"The tectonic moves of the earth are part of a totally integrated moral system that has been in place since the earth began to evolve. That moral system, described by the Bible, tells us that the physical world will be unable to function in a peaceful and gentle way until the moral/spiritual dimension manifest in the behavior of God's creatures coheres with God's will: that is, is filled with justice, peace, generosity and kindness."


Rabbi Daniel Isaak, of the conservative Jewish Congregation Neveh Shalom, in Portland, OR said:

"It is really difficult to believe in a God that not only creates a tsunami that kills 50 or 60 thousand people, but that puts birth defects in children. Often the first question people ask on an individual basis is that question that that Indian woman asked. 'Why is God doing this to me?' This is not something that God has done. God hasn't picked out a certain group of people in a certain area of the world and said: 'I am going to punish them," The world has certain imperfections built into the natural order, and we have to live with them. The issue isn't 'Why did God do this to us?' but 'How do we human beings care for one another'?" 4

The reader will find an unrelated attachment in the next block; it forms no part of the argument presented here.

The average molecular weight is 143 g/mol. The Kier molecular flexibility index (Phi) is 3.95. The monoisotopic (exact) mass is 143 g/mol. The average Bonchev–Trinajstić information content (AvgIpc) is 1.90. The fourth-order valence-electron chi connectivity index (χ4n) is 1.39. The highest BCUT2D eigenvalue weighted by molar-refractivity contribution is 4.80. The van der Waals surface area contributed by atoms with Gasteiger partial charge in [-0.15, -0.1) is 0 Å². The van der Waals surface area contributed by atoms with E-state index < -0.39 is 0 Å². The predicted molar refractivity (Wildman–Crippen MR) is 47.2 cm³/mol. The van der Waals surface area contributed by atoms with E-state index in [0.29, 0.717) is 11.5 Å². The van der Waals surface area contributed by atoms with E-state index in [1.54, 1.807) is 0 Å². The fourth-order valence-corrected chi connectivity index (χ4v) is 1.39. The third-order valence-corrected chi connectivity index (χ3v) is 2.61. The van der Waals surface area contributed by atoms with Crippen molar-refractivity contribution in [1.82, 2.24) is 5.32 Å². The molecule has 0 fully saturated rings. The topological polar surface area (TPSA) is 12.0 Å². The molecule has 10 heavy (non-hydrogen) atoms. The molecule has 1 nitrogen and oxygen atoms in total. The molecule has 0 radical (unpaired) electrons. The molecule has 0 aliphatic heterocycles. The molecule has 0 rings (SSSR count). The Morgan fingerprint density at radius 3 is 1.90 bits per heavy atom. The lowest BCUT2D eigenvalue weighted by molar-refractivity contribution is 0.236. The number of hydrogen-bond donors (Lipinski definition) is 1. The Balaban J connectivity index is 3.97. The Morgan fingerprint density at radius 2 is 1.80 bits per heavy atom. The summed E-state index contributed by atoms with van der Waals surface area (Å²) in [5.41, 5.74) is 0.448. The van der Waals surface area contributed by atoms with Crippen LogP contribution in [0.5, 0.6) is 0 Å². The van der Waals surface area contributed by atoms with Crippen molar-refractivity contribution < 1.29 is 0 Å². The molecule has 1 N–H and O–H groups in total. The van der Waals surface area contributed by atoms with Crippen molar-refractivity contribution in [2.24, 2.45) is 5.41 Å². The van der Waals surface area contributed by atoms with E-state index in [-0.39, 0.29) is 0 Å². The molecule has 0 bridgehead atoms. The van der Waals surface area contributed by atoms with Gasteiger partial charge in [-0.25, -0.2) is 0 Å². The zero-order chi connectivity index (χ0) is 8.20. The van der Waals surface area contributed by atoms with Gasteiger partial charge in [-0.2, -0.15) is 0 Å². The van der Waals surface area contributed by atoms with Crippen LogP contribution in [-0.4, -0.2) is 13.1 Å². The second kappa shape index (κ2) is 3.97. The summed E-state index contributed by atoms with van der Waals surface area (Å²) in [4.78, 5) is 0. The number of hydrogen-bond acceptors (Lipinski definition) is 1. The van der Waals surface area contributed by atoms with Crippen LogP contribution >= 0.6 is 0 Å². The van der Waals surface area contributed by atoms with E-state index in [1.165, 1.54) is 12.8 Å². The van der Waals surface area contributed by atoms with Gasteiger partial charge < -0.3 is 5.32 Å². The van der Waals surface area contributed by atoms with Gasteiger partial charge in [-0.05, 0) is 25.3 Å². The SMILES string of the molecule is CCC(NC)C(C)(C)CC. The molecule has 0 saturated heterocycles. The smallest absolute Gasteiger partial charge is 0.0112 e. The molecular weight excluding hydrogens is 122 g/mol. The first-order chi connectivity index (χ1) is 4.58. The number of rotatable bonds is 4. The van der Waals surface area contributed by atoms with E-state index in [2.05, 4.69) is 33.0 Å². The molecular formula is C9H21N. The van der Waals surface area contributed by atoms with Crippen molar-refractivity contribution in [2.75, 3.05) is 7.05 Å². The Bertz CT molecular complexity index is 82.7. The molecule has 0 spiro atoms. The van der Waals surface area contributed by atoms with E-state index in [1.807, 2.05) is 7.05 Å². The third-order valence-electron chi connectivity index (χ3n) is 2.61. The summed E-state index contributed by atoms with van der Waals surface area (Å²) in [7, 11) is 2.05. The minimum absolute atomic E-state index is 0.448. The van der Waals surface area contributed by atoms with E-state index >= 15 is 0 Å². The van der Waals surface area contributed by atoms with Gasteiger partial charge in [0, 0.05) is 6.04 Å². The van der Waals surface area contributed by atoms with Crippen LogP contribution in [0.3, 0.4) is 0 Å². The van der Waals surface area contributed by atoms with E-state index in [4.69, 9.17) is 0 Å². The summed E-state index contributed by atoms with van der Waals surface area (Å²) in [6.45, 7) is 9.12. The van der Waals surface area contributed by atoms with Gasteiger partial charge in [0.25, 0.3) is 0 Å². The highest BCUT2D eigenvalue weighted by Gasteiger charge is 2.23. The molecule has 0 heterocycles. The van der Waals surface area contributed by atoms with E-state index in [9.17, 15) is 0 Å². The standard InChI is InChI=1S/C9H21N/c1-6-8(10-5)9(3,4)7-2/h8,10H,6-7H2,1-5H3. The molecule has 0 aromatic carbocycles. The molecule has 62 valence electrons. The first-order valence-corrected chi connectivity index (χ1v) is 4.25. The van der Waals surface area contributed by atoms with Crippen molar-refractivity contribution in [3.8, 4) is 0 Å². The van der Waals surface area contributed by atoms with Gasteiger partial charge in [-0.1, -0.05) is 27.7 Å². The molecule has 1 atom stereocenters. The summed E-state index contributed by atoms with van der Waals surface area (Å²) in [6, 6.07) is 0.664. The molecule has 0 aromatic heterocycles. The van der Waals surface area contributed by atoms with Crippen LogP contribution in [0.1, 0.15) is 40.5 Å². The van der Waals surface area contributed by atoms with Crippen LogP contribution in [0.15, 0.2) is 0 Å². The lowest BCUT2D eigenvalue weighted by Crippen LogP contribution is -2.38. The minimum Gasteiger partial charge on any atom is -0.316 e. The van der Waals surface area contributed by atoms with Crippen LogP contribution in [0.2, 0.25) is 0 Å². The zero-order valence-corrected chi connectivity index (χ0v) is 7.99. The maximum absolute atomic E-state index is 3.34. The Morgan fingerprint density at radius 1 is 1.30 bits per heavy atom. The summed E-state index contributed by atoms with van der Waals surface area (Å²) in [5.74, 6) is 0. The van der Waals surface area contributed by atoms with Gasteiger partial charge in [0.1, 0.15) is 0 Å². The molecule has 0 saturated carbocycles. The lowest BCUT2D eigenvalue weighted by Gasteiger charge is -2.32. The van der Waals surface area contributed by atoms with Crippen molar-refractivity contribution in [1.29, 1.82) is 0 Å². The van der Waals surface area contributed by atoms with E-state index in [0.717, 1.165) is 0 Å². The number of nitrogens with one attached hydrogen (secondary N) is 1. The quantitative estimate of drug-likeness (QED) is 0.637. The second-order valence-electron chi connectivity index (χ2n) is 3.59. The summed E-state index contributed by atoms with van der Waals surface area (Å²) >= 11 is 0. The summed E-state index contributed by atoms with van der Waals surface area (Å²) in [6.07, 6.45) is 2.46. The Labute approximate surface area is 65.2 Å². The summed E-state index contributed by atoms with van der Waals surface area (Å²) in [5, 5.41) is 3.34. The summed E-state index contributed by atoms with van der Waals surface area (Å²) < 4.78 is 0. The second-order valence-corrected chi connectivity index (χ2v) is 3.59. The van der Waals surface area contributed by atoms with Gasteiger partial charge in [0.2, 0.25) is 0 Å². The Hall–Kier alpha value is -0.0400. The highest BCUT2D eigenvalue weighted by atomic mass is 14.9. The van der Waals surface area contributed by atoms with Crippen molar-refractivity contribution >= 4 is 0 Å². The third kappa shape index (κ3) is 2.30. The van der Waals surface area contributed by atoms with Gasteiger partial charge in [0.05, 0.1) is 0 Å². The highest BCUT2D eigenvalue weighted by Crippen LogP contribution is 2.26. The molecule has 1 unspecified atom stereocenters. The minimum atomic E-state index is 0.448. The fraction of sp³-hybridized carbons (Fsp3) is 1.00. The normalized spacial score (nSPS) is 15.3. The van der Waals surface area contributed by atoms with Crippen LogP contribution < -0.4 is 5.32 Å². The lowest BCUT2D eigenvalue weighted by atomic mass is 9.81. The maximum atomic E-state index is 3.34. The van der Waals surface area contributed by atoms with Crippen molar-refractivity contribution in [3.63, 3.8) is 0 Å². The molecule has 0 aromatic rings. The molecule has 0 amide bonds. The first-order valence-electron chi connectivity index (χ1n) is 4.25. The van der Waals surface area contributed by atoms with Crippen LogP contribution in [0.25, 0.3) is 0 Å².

Costas Kyriakides a Greek Orthodox theologian in Cyprus said:

"I personally don't attach any theological significance to this -- I listen to what the scientists say. God is always the fall guy. We incriminate Him completely unjustly." 4

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People are ultimately responsible for their own deaths, according to some Buddhists:


Ananda Guruge, a Buddhist, a former ambassador to the United States from Sri Lanka and a teacher at the University of the West in Rosemead, CA attributes the mass deaths to the Buddhist doctrine of karmic law -- not random chance. He said that the regions had been suffering bad karma, perhaps caused by oppression, unjust war, and other negative actions. Theravada Buddhists, who form a majority in both Sri Lanka and Thailand, generally believe that those who died were paying the price of accumulated demerits in this life or in previous reincarnations. Those who survived have been rewarded by their past behavior, in this and previous lifetimes. He said: